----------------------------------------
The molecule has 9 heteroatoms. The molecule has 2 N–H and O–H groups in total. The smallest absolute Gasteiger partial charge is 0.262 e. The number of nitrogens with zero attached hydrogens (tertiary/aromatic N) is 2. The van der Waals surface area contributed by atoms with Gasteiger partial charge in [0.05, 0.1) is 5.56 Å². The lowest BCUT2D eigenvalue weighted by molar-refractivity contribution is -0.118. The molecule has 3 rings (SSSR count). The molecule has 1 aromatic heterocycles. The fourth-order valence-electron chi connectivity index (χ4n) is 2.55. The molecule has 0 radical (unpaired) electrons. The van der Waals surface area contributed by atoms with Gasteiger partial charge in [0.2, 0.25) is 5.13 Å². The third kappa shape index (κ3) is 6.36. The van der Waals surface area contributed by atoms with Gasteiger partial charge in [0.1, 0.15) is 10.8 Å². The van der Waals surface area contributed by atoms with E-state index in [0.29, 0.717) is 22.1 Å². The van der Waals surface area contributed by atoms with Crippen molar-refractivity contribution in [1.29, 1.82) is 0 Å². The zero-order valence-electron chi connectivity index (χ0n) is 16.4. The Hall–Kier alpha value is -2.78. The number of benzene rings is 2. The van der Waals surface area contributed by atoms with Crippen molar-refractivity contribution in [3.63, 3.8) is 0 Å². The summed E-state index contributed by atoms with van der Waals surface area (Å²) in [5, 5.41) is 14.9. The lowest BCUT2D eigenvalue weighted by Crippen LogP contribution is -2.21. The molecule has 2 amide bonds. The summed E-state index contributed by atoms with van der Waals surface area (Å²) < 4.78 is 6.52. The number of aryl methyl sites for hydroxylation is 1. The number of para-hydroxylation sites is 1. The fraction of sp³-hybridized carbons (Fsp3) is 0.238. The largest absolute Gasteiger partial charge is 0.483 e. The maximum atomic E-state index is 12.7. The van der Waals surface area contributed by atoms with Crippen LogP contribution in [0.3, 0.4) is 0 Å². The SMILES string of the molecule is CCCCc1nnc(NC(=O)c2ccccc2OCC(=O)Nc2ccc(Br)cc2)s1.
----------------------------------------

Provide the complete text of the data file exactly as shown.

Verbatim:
The molecule has 9 heteroatoms. The molecule has 2 N–H and O–H groups in total. The smallest absolute Gasteiger partial charge is 0.262 e. The number of nitrogens with zero attached hydrogens (tertiary/aromatic N) is 2. The van der Waals surface area contributed by atoms with Gasteiger partial charge in [0.05, 0.1) is 5.56 Å². The lowest BCUT2D eigenvalue weighted by molar-refractivity contribution is -0.118. The molecule has 3 rings (SSSR count). The molecule has 1 aromatic heterocycles. The fourth-order valence-electron chi connectivity index (χ4n) is 2.55. The molecule has 0 radical (unpaired) electrons. The van der Waals surface area contributed by atoms with Gasteiger partial charge in [0.2, 0.25) is 5.13 Å². The third kappa shape index (κ3) is 6.36. The van der Waals surface area contributed by atoms with Gasteiger partial charge in [0.1, 0.15) is 10.8 Å². The van der Waals surface area contributed by atoms with E-state index in [0.29, 0.717) is 22.1 Å². The van der Waals surface area contributed by atoms with Crippen molar-refractivity contribution in [1.29, 1.82) is 0 Å². The zero-order valence-electron chi connectivity index (χ0n) is 16.4. The Hall–Kier alpha value is -2.78. The number of benzene rings is 2. The van der Waals surface area contributed by atoms with Crippen molar-refractivity contribution in [3.63, 3.8) is 0 Å². The summed E-state index contributed by atoms with van der Waals surface area (Å²) in [5, 5.41) is 14.9. The lowest BCUT2D eigenvalue weighted by Crippen LogP contribution is -2.21. The molecule has 2 amide bonds. The summed E-state index contributed by atoms with van der Waals surface area (Å²) < 4.78 is 6.52. The number of aryl methyl sites for hydroxylation is 1. The number of para-hydroxylation sites is 1. The fraction of sp³-hybridized carbons (Fsp3) is 0.238. The largest absolute Gasteiger partial charge is 0.483 e. The maximum atomic E-state index is 12.7. The van der Waals surface area contributed by atoms with Crippen LogP contribution in [0.3, 0.4) is 0 Å². The SMILES string of the molecule is CCCCc1nnc(NC(=O)c2ccccc2OCC(=O)Nc2ccc(Br)cc2)s1.